Tuesday, June 7, 2016

Understanding menstruation and eliminating period shame

I love that this topic is getting more "news feed" action. In many countries around the world, girls are shamed for having their periods. Some people (most commonly men) don't understand that women from puberty to menopause bleed on a monthly basis, why, or what it means. Even in North America, the majority of our advertising for menstrual products is so unrealistic.

Recently, Bodyform from the UK came out with a new commercial entitled "No blood should hold us back." Showing videos of women in different situations bleeding - instead of having a standard commercial demonstrating the absorbency with an odd blue liquid.

So let's be real here. Theoretically, every single woman with functioning sex hormones and a uterus (from puberty to menopause) menstruates (bleeds). I say "theoretically" as those who use synthetic hormones or an IUD may or may not actually bleed regularly or at all. But beyond that, this is part of being a woman - it is part of our biology and our reproduction.

Our bodies and hormones have this amazing synchronized ebb and flow of two tides. In Traditional Chinese Medicine (TCM), menstrual blood isn't Blood as it is referred to in pathology, but as "Heavenly Water" originating from our Essence. It represents our ability to reproduce. We can create new human beings. Yeah, how cool is that?

Where TCM describes the menstrual cycle as a flow and exchange of Yin and Yang, Western medicine puts it into terms of an estrogen-dominated Follicular phase and a progesterone-dominated Luteal phase. These phases influence both ovulation and the start of menstruation. With so much going on, it's no wonder we're more complicated than men. But we should celebrate that fact. We should be in-tune with our bodies and understand what's going on.

Cycle tracker apps are one great way to help you. Start with the easy stuff:

1) Track when you get your period and how long it lasts. Learning to cycle track is a wonderful way to understand your body. The first day of bleeding is Day 1 of your cycle each time. A healthy cycle is 26-32 days long. Healthy bleeding should last 4-6 days.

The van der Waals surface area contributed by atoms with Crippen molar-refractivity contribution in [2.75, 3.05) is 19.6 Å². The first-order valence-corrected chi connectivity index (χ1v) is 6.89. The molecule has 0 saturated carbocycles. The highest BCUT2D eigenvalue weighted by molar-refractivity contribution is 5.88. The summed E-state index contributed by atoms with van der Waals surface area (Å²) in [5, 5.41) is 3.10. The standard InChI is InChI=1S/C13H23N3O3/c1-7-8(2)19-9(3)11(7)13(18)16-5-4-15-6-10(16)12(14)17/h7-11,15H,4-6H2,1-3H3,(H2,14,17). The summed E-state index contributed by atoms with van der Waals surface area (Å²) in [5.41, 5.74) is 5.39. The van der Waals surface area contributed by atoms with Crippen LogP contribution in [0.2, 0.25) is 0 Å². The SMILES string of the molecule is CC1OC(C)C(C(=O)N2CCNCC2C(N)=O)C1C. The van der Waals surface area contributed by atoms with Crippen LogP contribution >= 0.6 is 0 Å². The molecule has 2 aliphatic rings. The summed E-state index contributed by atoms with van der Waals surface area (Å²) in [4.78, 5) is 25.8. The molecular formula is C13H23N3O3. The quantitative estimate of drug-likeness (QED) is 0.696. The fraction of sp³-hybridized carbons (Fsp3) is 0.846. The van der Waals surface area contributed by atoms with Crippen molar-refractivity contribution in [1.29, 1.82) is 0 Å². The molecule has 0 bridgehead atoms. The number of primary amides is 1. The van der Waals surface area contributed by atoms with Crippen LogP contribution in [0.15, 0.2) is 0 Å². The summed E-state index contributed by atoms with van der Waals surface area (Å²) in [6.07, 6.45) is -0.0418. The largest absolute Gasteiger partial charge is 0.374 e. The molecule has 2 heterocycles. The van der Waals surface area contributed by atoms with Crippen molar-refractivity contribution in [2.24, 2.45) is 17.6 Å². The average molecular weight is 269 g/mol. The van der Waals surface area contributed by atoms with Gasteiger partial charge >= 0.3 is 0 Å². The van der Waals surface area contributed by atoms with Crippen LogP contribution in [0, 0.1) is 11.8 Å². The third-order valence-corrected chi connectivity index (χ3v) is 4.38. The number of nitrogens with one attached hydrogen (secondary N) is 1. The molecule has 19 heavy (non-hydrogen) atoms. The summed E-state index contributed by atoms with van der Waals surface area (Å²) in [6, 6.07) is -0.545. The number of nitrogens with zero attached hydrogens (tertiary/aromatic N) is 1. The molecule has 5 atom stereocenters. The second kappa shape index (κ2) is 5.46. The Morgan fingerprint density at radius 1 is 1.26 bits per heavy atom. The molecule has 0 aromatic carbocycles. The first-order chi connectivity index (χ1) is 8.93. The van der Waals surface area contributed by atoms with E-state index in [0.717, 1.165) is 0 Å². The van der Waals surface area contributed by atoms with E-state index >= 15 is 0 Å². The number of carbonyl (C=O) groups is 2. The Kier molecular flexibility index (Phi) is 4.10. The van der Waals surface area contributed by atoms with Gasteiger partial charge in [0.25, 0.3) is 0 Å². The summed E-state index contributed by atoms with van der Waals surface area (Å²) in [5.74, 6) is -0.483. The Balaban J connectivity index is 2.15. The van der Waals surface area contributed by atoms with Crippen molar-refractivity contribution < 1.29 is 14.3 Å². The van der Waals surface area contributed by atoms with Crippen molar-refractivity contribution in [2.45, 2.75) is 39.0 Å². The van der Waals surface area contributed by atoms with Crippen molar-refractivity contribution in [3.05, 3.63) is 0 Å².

2) Track your symptoms. Take notice when you experience symptoms such as headaches, acne, lower backaches, mood changes (some apps like "Period Tracker" will even allow you to document very specific moods), breast tenderness and cramping. Log these each day along with the intensity of each.

3) Pay close attention to your flow. Begin to understand your periods by paying attention to the characteristics of your flow. For example, how heavy/light is it? Is the colour dark maroon, bright red or somewhere in-between? Do you pass clots? Notice any changes from cycle to cycle.

4) Learn to track your ovulation. Some women experience mittelschmerz: a pain or discomfort from ovulation. It will be noticeable on one side (one ovary) and may switch to the other the following cycle. But a better predictor of ovulation is tracking your cervical mucous.
Cervical mucous is sticky and stretchy with a consistency like raw egg-whites. It begins to appear about 3-5 days before ovulation, occurs on the day of ovulation and then stops.

Tracking your cervical mucous can also help you understand your most fertile days. If you're interested in using fertility awareness-based methods for preventing pregnancy - or for trying to conceive - understanding which days you are fertile can help you with this. I highly suggest getting practice with your tracking first and practice logging your vaginal/cervical mucous type (ie. each day log if you experienced a "dry" day, a "wet" day, or a "sticky/tacky" day).

Another tool that can help you become more familiar with your body is using a menstrual cup instead of pads or tampons. Using a menstrual cup forces you to become very comfortable with your anatomy as you're using your hands/fingers to insert it and position it properly. It can also help to locate the anatomical position of your cervix. We might have the same organs, but we're all individuals. Your cervix may be located more left, more right, or more posterior (towards the back). Of course, you don't need the cup for this, you can explore your anatomy all on your own. Most women can reach their cervix with a long finger - it'll feel slightly firm, like the tip of your nose.

There is no shame in having a period. We just have more going on than men, and that's a good thing. We're special and different and we should own that. You own your uterus. It's yours. Understand your body and take care of it. Some of us need some extra help - a naturopathic doctor, fertility specialist, gynaecologist, Planned Parenthood and other wonderful sources can help you with this. I love teaching my patients cycle-tracking. As well there are so many alternative ways to support your cycles: acupuncture, botanical formulas, specific diet changes, seed cycling and maintaining a healthy body fat percentage (20-24% depending on age).

And how cool is it when your cycle is sync'd to your friends, roommates or co-workers? It reminds us that we're all experiencing this together. Even cooler if you can sync yourself up with the lunar cycle (New moon - menstruation, Full moon- ovulation)! Seriously, you can be in sync with the moon. As Neil Pasricha would say: Awesome!